For a teenage girl, in particular, social media is the prime arena of social interaction, and it “puts the size of their friend group on public display, and subjects their physical appearance to the hard metrics of likes and comment counts—[social media] takes the worst parts of middle school and glossy women’s magazines and intensifies them.”
Suicide rates in general could also be a function of relative ranking. Gladwell points out that the countries with the highest suicide rates are also those countries routinely rated as the happiest ones.
It seems paradoxical until viewed through the lens of relative rank. “If you’re depressed in a country where everyone is kind of unhappy you’re normal. But if you’re depressed in a country where everyone is happy, you are really depressed.”
To get back to my client: he didn’t say to himself, “I’ve got a PhD in Engineering, and an MBA, and I’m a Senior Director at a Fortune 100 technology company, and my reviews by my managers are always positive.” No.
Instead, my client looked around and said, my colleagues are much more sure of themselves, and they’re computer engineers. I’m just a chemical engineer. They are much smarter than I am.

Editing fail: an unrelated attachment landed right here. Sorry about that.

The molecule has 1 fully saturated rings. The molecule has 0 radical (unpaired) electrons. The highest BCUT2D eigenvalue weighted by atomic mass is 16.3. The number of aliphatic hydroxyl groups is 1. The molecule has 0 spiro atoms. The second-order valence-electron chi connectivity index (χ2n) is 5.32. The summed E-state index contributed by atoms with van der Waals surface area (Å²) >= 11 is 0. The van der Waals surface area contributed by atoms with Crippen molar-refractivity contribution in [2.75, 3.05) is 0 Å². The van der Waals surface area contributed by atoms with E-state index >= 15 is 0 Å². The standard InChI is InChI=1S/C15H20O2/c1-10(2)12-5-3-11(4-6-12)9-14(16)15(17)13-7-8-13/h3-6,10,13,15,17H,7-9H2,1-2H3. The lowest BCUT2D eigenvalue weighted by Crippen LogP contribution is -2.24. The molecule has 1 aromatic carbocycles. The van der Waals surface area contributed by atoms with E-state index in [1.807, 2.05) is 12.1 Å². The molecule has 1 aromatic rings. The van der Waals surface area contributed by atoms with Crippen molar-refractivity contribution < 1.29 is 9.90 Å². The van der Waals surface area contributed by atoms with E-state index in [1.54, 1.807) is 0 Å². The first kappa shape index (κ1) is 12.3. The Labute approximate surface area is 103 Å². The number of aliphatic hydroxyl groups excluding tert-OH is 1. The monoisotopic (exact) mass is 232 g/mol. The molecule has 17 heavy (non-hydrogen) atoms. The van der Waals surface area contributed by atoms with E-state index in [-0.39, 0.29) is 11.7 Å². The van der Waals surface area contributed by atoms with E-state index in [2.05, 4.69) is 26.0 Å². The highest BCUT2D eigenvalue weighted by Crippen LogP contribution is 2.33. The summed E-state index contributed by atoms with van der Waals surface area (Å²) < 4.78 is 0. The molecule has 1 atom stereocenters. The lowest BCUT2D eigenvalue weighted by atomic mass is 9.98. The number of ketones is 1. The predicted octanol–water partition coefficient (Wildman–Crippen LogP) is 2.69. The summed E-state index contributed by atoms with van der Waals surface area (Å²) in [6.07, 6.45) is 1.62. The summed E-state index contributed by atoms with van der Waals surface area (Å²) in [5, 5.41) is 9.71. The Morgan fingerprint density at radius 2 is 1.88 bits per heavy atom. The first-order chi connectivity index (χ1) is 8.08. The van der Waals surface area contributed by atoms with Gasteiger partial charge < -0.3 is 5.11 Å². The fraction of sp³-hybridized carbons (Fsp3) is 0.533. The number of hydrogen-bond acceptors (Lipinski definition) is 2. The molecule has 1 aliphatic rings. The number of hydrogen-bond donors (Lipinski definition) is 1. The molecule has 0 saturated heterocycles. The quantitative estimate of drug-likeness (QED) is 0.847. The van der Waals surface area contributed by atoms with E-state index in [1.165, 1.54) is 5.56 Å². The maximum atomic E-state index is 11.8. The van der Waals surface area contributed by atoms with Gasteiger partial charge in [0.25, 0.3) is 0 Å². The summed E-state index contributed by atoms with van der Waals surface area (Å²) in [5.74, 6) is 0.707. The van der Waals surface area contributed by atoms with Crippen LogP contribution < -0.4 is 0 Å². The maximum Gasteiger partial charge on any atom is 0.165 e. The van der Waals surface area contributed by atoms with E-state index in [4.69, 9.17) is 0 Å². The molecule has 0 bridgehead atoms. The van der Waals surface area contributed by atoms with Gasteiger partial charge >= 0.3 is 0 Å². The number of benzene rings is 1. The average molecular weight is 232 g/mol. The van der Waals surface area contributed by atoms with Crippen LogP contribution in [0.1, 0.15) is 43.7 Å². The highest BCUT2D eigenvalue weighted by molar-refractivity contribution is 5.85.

Students at the bottom third of a STEM major at Harvard don’t say, “I’m probably in the top 1% percentile of native math ability,” but instead, say, “I’m not as smart as the other students, so I’m going to drop out.”
Basically, your sense of rank is better when you don’t know what your peers are doing. We base our self-esteem on the fulfillment of the dominant norms and values of our culture, not on our own values.
This doesn’t just relate to how you feel, but to how your perform as well. My client just couldn’t bring his best thinking or self to the table. And that wasn’t just bad for him, but a loss to the company as well.
Cultures play a huge role in this. While comparing ourselves to others is something we’re hardwired to do, the culture we’re in can exacerbate or mitigate such a tendency.